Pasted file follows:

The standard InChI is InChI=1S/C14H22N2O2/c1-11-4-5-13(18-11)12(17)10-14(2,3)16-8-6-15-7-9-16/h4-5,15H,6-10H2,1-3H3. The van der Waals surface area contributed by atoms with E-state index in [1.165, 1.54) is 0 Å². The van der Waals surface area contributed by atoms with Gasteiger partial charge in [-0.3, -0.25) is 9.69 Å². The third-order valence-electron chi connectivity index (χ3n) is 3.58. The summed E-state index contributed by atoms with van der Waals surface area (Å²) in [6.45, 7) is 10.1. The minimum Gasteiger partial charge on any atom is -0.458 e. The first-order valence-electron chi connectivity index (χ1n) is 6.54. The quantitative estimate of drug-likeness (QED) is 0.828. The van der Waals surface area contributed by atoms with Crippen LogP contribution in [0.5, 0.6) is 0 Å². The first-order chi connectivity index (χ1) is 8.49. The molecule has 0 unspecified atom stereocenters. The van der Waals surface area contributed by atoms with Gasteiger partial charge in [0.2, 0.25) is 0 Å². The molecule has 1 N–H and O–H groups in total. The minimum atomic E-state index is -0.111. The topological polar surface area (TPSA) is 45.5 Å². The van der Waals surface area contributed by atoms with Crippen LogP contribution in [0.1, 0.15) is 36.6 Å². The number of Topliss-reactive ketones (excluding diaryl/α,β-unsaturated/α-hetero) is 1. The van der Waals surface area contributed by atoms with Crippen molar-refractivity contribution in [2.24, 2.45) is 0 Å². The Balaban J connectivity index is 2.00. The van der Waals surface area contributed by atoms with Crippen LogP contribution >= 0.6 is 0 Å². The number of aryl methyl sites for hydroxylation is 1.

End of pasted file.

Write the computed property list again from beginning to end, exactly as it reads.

The standard InChI is InChI=1S/C14H22N2O2/c1-11-4-5-13(18-11)12(17)10-14(2,3)16-8-6-15-7-9-16/h4-5,15H,6-10H2,1-3H3. The van der Waals surface area contributed by atoms with E-state index in [1.165, 1.54) is 0 Å². The van der Waals surface area contributed by atoms with Gasteiger partial charge in [-0.3, -0.25) is 9.69 Å². The third-order valence-electron chi connectivity index (χ3n) is 3.58. The summed E-state index contributed by atoms with van der Waals surface area (Å²) in [6.45, 7) is 10.1. The minimum Gasteiger partial charge on any atom is -0.458 e. The first-order valence-electron chi connectivity index (χ1n) is 6.54. The quantitative estimate of drug-likeness (QED) is 0.828. The van der Waals surface area contributed by atoms with Crippen LogP contribution in [0.5, 0.6) is 0 Å². The first-order chi connectivity index (χ1) is 8.49. The molecule has 0 unspecified atom stereocenters. The van der Waals surface area contributed by atoms with Gasteiger partial charge in [0.2, 0.25) is 0 Å². The molecule has 1 N–H and O–H groups in total. The minimum atomic E-state index is -0.111. The topological polar surface area (TPSA) is 45.5 Å². The van der Waals surface area contributed by atoms with Crippen LogP contribution in [0.1, 0.15) is 36.6 Å². The number of Topliss-reactive ketones (excluding diaryl/α,β-unsaturated/α-hetero) is 1. The van der Waals surface area contributed by atoms with Crippen molar-refractivity contribution in [2.24, 2.45) is 0 Å². The Balaban J connectivity index is 2.00. The van der Waals surface area contributed by atoms with Crippen LogP contribution >= 0.6 is 0 Å². The number of aryl methyl sites for hydroxylation is 1.